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Fall always seems like a magical time of year to me with the changing of colors which signals the beginning of harvest and the end of another summer. As fall moves ever closer to winter there always seems to be a feeling of closure in the air. Fall can mean many things to many different people. To some it means that we are getting ever closer to the dreaded winter months but to others it is a time to enjoy the crisp clear days accompanied by the beautiful colors that Mother Nature choses to paint the countryside with.

There is nothing that I enjoy more than taking a drive in the country on a cool, sunny fall day. Looking back over the years I can remember the many times that I have driven south on Hwy. 69 towards Twin Lakes where my wife lived while growing up. Each time that I drove past Pickerel Lake I would enjoy the beauty of the lake which almost gave me the feeling that I was seeing a northern lake.

The kid in me still wonders what, if any, fish are swimming below the surface of almost every body of water that I pass by. There are far too many lakes and streams in this state for me to ever have a definitive answer to my often asked question. I, at times, remind myself of that small child that asks a seemingly endless amount of questions in their quest for knowledge. I now have another question that for all practical purposes has no real answer.

This summer I have driven past Pickerel Lake many times and as summer progressed I noticed more and more weeds floating on the surface and now actual weed clumps are starting to appear in the lake. I know that the lake has never been deep but I can’t ever remember seeing so many weeds or so much algae on that lake before. This leads me to wonder if “reclaiming” a lake as the DNR calls it is all that it is cracked up to be.

I know that the Watershed Board has a plan and that this lake is at the head of the trickledown effect that will supposedly make the rest of the water in that chain cleaner. The County Board has hired an engineering firm to construct a new dam on the lake at a cost of $80,000. This is all well and good but what will that do, if anything, to alleviate the obvious weed and algae problem that has taken over the lake?

The DNR stocked the lake for the second time in a few years after the freeze out that occurred 2 years ago. When the lake was first “reclaimed” from the rough fish that were abundant in the lake pencil reeds began springing up and it took on the look of what had the makings of a good pike lake. After about three years there were some nice pike being caught and eventually it was a very good lake. Unfortunately that was short-lived and because of the freeze out it had to start all over again.

As a kid my uncle Harvey would take me to this lake in the spring to fish for bullheads. I can remember the cars lined up on the shoulder of the highway as folks fished from shore taking home limits of those whiskered fish.

This summer my grandson Trevor put his boat in and tried fishing the lake but said that because there are so many weeds that a person cannot even find an area open enough to cast a lure. This lake has had a history of freezing out for as long as I can remember but it always seemed to bounce back on its own with bullhead, perch crappie and sunfish without a stocking plan. With the opening of the waterfowl season on the 26th Pickerel looks to once again be a quality waterfowl lake and I really do hope that in time this lake will once again return to being a fishable body of water instead of the weed infested lake that it is today.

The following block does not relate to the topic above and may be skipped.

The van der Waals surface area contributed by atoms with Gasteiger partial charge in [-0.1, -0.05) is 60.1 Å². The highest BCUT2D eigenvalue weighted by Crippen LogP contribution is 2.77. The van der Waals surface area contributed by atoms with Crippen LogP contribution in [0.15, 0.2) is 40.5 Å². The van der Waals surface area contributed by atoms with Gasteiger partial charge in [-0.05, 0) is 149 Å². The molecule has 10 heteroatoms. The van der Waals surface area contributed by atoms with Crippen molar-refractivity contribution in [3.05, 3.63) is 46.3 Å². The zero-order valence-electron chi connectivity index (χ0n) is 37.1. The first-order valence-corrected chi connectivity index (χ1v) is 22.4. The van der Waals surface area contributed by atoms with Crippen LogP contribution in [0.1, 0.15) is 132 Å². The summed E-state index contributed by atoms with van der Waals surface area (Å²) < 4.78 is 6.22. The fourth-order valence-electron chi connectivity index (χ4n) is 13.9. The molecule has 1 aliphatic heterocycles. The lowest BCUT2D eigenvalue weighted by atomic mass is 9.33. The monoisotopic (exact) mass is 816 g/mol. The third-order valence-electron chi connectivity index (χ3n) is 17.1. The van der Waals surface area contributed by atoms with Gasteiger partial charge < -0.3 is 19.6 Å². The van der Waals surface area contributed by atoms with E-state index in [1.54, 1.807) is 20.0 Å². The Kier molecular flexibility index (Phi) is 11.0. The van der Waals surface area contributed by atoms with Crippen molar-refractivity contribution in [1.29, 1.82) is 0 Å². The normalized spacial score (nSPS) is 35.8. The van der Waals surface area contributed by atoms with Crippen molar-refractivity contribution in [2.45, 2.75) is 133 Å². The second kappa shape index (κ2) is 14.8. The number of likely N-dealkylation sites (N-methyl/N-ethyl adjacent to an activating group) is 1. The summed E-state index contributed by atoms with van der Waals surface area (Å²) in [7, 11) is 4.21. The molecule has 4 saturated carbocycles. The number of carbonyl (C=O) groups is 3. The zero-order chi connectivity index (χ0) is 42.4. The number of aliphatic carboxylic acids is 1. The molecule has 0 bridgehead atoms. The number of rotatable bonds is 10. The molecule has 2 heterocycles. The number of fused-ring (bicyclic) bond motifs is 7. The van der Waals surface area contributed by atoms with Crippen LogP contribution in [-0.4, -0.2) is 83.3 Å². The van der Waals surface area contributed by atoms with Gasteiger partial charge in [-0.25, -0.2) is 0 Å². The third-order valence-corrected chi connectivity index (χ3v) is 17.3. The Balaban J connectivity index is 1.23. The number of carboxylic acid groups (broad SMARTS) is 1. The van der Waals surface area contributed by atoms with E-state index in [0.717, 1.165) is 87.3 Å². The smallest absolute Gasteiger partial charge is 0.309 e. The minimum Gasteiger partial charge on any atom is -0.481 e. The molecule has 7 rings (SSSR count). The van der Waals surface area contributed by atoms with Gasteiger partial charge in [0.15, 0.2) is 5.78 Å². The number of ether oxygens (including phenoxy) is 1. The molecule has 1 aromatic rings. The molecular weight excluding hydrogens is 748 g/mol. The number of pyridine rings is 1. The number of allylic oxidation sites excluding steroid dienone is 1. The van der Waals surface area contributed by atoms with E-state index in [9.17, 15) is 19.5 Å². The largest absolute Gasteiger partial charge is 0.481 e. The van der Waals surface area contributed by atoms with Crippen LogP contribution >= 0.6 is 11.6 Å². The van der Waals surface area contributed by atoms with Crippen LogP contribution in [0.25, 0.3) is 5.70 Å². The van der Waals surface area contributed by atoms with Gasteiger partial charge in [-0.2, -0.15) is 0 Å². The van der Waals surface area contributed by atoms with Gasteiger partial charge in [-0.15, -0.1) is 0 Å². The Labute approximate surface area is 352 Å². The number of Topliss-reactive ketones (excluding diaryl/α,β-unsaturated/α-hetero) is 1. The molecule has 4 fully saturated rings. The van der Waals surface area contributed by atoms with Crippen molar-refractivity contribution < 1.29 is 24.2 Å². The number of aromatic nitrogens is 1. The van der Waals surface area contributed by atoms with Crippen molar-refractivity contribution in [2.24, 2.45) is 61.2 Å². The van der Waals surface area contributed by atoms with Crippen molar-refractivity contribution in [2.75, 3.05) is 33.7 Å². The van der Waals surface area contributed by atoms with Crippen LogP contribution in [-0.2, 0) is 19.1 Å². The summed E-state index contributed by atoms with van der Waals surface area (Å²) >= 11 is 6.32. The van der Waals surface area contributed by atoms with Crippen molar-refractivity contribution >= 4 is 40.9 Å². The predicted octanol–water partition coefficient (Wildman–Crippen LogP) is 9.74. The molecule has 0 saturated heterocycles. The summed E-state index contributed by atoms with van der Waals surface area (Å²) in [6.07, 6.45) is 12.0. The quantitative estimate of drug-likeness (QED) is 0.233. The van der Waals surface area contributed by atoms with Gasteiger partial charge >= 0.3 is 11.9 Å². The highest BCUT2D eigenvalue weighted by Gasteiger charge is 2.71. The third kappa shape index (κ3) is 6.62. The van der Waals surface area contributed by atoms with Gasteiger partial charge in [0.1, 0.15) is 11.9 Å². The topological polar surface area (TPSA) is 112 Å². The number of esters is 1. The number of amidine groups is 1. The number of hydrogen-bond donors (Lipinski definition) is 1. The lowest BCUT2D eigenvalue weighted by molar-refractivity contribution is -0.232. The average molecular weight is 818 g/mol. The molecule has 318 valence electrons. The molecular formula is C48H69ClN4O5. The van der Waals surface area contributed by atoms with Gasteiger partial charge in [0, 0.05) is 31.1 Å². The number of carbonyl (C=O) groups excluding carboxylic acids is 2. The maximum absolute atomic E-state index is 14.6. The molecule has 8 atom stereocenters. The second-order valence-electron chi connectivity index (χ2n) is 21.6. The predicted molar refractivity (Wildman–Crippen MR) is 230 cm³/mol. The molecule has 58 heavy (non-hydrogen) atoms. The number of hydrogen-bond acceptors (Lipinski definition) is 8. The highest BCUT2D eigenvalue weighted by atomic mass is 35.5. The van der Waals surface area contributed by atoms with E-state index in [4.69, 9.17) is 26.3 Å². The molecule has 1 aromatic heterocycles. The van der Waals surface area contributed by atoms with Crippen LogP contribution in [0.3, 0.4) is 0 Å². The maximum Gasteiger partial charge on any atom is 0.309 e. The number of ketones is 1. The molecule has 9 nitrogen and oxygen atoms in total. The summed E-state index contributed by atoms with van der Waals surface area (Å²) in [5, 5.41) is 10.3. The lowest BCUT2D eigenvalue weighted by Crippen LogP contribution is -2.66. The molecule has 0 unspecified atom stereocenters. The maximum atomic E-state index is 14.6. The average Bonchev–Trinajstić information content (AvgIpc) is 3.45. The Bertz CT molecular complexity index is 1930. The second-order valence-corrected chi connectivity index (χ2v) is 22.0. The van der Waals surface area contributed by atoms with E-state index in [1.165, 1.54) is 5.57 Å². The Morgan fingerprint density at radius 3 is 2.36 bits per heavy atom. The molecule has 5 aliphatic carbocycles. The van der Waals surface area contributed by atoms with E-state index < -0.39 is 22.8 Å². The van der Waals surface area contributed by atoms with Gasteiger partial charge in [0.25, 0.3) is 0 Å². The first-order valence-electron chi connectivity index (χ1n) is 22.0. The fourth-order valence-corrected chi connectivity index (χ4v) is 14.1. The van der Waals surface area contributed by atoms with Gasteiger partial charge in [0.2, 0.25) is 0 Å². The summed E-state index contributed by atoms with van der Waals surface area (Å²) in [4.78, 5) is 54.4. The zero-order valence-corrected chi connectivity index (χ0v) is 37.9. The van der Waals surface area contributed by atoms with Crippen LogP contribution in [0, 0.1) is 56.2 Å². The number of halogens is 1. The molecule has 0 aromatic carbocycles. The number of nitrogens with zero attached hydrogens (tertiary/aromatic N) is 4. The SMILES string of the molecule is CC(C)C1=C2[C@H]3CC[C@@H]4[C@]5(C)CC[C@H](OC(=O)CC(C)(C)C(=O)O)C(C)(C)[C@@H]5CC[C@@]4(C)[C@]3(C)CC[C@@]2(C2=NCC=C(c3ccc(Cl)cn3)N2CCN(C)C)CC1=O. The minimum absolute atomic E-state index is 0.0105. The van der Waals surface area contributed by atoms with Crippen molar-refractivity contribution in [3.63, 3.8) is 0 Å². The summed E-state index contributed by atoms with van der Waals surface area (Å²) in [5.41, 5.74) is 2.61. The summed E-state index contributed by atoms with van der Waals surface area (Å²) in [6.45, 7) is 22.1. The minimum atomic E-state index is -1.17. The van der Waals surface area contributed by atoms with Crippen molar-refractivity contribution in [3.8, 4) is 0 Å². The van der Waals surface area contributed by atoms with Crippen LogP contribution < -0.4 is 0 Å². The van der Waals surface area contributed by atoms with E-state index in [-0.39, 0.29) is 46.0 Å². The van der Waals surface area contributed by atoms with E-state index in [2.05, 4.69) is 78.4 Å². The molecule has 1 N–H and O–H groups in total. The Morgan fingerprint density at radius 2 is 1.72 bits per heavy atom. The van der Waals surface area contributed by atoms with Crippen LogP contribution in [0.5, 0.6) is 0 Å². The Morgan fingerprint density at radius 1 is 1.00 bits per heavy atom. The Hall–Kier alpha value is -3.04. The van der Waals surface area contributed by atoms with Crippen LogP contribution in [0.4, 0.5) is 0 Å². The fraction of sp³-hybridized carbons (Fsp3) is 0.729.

Mystery Cave announces fall tour schedule

Autumn is a beautiful time of year to make the scenic drive to Forestville/Mystery Cave State Park in the southeastern corner of Minnesota. Fall color typically peaks in early to mid-October, and cave tours will continue through Nov. 1.

“Stalactites, stalagmites, and flowstones await those who traverse the passageways at Mystery Cave,” said interpretive naturalist Bob Storlie. “On a guided tour, you will learn how water has transformed the limestone, see underground pools and view fossils that are over 450 million years old.”

The popular one-hour Scenic Cave Tour will take place during the following times this fall:

Weekdays — Wednesday through Friday, Sept. 9 to Oct. 2, tours daily at 1:30 p.m.

Weekends (and during the Education Minnesota break Oct. 15-18) — Saturday and Sunday, September through Nov. 1, tours on the hour from 10 a.m. to 4 p.m.

Tours are $12 per person age 13 and over, $7 for children ages 5-12, free for children age 4 and under. Discounted rates are available for school groups (10 or more) who contact the park at least one week in advance. A state park vehicle permit ($5/one-day or $25/year-round) is also required.

For more information, visit or call 507-937-3251. To make tour reservations, visit reservations  at or call 866-857-2757.

Until next time, it’s a great time to enjoy the changing colors, mild temperatures of the day and those cool evenings.

Please remember to keep our troops in your thoughts and prayers because they are the reason we are able to enjoy all the freedoms that we have today.

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